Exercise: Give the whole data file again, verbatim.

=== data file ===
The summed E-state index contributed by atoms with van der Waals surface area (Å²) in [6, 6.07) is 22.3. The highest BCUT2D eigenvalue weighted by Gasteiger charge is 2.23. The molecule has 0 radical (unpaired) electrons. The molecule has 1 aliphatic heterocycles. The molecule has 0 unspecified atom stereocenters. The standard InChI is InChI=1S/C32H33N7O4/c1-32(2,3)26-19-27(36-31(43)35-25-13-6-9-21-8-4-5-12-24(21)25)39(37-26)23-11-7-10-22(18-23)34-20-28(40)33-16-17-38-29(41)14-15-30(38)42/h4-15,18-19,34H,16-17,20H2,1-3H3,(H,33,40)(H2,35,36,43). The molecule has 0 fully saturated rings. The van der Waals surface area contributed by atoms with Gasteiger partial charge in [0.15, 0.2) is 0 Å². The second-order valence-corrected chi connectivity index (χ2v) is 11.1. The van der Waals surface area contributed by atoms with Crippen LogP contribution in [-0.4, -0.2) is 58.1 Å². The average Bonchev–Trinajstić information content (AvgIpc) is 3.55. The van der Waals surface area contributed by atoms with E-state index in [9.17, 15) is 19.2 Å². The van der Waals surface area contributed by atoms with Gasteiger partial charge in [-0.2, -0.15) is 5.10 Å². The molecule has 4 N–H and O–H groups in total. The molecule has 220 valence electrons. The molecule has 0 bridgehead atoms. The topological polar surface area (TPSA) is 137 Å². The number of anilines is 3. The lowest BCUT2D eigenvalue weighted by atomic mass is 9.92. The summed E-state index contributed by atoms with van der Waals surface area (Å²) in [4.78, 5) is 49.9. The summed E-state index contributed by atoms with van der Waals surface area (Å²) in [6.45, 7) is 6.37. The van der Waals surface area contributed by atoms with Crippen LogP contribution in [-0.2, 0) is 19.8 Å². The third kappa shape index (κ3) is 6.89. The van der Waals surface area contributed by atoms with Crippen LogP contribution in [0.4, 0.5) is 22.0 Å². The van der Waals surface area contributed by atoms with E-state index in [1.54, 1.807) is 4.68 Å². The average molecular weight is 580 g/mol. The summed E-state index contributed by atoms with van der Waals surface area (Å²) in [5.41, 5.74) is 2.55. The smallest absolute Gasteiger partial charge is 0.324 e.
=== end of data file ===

The summed E-state index contributed by atoms with van der Waals surface area (Å²) in [6, 6.07) is 22.3. The highest BCUT2D eigenvalue weighted by Gasteiger charge is 2.23. The molecule has 0 radical (unpaired) electrons. The molecule has 1 aliphatic heterocycles. The molecule has 0 unspecified atom stereocenters. The standard InChI is InChI=1S/C32H33N7O4/c1-32(2,3)26-19-27(36-31(43)35-25-13-6-9-21-8-4-5-12-24(21)25)39(37-26)23-11-7-10-22(18-23)34-20-28(40)33-16-17-38-29(41)14-15-30(38)42/h4-15,18-19,34H,16-17,20H2,1-3H3,(H,33,40)(H2,35,36,43). The molecule has 0 fully saturated rings. The van der Waals surface area contributed by atoms with Gasteiger partial charge in [0.15, 0.2) is 0 Å². The second-order valence-corrected chi connectivity index (χ2v) is 11.1. The van der Waals surface area contributed by atoms with Crippen LogP contribution in [-0.4, -0.2) is 58.1 Å². The average Bonchev–Trinajstić information content (AvgIpc) is 3.55. The van der Waals surface area contributed by atoms with E-state index in [9.17, 15) is 19.2 Å². The van der Waals surface area contributed by atoms with Gasteiger partial charge in [-0.2, -0.15) is 5.10 Å². The molecule has 4 N–H and O–H groups in total. The molecule has 220 valence electrons. The molecule has 0 bridgehead atoms. The topological polar surface area (TPSA) is 137 Å². The number of anilines is 3. The lowest BCUT2D eigenvalue weighted by atomic mass is 9.92. The summed E-state index contributed by atoms with van der Waals surface area (Å²) in [4.78, 5) is 49.9. The summed E-state index contributed by atoms with van der Waals surface area (Å²) in [6.45, 7) is 6.37. The van der Waals surface area contributed by atoms with Crippen LogP contribution in [-0.2, 0) is 19.8 Å². The third kappa shape index (κ3) is 6.89. The van der Waals surface area contributed by atoms with Crippen LogP contribution in [0.4, 0.5) is 22.0 Å². The van der Waals surface area contributed by atoms with E-state index in [1.54, 1.807) is 4.68 Å². The average molecular weight is 580 g/mol. The summed E-state index contributed by atoms with van der Waals surface area (Å²) in [5.41, 5.74) is 2.55. The smallest absolute Gasteiger partial charge is 0.324 e.